The Corporate ‘Person’

The Corporate ‘Person’

Nowhere are corporations mentioned in The Constitution of the United States of America. The Constitution was 32 years old before the Supreme Court even dealt with its first case regarding a private, for-profit corporation (Dartmouth College vs. Woodward, 1819) under the contracts clause of Article I, Section 10 (“No State shall… pass any Bill of Attainder, ex post facto Law, or Law impairing the Obligation of Contracts.”). It was the conservatively activist court of the period following the War Between the States which changed the landscape of corporate law in the United States with a dictum by Chief Justice Morrison Waite in his opinion on Santa Clara County vs. Southern Pacific Railroad (1886) stating that corporations were ‘persons’ as meant by the Equal Protection Clause of the 14th Amendment (… nor shall any State deprive any ‘person’ of life liberty, or property without due process of law; nor deny to any ‘person’ within its jurisdiction the equal protection of the laws.)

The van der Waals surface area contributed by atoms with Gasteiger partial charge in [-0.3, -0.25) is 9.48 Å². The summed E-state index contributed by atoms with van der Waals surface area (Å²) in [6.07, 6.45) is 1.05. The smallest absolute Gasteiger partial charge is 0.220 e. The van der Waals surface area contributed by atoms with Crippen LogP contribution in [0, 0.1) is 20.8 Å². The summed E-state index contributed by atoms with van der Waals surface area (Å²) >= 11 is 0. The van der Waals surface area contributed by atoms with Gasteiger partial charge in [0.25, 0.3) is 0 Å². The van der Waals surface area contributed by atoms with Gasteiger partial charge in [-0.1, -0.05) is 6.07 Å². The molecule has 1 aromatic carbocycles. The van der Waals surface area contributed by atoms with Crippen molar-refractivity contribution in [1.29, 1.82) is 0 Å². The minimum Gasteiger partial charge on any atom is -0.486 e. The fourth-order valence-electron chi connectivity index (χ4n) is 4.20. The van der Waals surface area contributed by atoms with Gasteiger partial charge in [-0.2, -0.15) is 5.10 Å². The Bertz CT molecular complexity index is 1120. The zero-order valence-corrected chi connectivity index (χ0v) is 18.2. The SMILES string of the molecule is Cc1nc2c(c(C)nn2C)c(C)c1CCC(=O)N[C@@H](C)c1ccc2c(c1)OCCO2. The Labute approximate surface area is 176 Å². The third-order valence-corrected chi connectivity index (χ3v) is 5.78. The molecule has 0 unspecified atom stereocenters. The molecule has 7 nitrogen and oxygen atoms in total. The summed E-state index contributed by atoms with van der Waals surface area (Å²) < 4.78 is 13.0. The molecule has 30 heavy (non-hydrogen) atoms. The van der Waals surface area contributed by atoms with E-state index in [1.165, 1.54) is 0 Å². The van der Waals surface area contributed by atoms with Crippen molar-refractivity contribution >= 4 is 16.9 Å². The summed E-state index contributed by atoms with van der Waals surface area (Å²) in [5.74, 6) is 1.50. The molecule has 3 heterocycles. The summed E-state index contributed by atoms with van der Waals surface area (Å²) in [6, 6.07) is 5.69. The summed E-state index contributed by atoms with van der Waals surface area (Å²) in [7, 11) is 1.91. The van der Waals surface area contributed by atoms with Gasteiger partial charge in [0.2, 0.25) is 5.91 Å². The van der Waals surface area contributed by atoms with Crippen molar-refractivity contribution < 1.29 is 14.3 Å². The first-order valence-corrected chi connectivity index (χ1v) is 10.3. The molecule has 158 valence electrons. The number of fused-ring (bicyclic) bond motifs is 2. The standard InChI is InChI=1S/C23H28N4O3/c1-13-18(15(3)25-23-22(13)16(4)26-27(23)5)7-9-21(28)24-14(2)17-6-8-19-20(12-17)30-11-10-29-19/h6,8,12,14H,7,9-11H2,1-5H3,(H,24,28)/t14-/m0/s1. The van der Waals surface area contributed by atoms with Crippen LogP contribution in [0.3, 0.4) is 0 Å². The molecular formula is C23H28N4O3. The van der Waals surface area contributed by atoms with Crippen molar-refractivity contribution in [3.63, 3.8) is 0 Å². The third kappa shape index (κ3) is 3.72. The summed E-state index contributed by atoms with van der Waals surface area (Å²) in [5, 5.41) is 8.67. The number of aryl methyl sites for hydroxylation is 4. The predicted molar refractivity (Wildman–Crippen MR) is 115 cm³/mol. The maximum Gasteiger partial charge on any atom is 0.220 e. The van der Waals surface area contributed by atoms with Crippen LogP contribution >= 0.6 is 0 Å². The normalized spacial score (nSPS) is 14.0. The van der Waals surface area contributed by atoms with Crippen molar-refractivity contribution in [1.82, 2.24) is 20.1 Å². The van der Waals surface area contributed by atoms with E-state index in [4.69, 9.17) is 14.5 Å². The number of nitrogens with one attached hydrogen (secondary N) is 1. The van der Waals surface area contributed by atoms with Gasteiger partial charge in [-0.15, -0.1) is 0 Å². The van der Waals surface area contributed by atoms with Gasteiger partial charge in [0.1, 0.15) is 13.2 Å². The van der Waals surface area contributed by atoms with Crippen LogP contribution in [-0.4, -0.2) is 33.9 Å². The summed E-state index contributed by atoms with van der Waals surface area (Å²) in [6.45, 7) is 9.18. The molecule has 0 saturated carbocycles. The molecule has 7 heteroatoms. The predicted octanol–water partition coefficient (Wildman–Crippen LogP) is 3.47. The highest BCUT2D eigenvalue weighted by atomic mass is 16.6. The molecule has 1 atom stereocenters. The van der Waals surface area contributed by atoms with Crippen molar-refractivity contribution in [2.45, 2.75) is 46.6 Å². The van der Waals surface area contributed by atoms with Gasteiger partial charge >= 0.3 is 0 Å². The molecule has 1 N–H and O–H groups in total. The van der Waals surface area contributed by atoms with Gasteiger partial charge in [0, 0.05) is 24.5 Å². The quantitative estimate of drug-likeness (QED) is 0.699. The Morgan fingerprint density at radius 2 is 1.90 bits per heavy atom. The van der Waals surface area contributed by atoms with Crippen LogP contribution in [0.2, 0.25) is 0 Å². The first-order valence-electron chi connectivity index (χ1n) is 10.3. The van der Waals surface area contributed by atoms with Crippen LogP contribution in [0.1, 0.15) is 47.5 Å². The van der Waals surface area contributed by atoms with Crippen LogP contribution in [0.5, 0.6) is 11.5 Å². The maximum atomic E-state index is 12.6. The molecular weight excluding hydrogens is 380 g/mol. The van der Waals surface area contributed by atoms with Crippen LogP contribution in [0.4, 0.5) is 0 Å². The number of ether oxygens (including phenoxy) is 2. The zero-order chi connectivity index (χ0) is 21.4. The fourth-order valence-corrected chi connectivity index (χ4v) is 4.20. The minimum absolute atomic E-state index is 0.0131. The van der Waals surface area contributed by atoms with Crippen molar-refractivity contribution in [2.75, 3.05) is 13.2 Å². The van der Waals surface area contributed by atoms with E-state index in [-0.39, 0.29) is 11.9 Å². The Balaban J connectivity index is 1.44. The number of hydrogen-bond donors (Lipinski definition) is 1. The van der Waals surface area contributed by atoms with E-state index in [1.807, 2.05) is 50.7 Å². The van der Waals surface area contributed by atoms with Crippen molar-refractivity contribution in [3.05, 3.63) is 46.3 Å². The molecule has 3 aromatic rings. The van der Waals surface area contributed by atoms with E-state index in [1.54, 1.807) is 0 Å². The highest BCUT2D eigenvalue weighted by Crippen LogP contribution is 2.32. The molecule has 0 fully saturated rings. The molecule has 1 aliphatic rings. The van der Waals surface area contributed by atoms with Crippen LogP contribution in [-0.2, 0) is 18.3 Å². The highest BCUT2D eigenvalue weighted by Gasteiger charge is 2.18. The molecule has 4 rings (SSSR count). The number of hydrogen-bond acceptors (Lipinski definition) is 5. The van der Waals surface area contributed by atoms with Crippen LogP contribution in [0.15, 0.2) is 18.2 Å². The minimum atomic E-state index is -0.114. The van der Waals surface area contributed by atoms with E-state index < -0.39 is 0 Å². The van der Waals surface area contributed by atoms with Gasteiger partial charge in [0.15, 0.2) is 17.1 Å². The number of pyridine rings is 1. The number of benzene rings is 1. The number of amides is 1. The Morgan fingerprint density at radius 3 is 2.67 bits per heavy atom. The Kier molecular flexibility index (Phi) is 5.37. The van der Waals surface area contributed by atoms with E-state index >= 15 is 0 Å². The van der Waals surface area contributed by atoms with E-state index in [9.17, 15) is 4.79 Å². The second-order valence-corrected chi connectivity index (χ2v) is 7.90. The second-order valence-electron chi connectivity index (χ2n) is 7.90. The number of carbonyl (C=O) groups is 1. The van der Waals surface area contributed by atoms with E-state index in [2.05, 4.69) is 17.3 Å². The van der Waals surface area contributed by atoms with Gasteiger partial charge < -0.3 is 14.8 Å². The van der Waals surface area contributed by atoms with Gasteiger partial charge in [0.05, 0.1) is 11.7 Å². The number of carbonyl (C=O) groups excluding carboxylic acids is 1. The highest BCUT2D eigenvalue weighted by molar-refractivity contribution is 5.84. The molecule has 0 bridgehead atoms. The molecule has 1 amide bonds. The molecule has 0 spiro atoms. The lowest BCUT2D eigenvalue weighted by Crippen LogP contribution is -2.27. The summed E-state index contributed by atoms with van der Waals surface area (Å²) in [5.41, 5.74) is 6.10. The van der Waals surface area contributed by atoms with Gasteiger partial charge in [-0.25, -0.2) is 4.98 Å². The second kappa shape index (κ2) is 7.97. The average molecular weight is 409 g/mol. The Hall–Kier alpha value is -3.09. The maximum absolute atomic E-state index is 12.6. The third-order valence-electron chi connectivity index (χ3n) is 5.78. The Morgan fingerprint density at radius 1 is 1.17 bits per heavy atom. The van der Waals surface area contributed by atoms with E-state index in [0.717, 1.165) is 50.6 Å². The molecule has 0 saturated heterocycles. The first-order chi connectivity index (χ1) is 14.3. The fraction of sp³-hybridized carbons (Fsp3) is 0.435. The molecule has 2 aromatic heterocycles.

READ MORE

The Corporate ‘Person’

Leave a Reply

Fill in your details below or click an icon to log in:

WordPress.com Logo

You are commenting using your WordPress.com account. Log Out / Change )

Twitter picture

You are commenting using your Twitter account. Log Out / Change )

Facebook photo

You are commenting using your Facebook account. Log Out / Change )

Google+ photo

You are commenting using your Google+ account. Log Out / Change )

Connecting to %s

%d bloggers like this: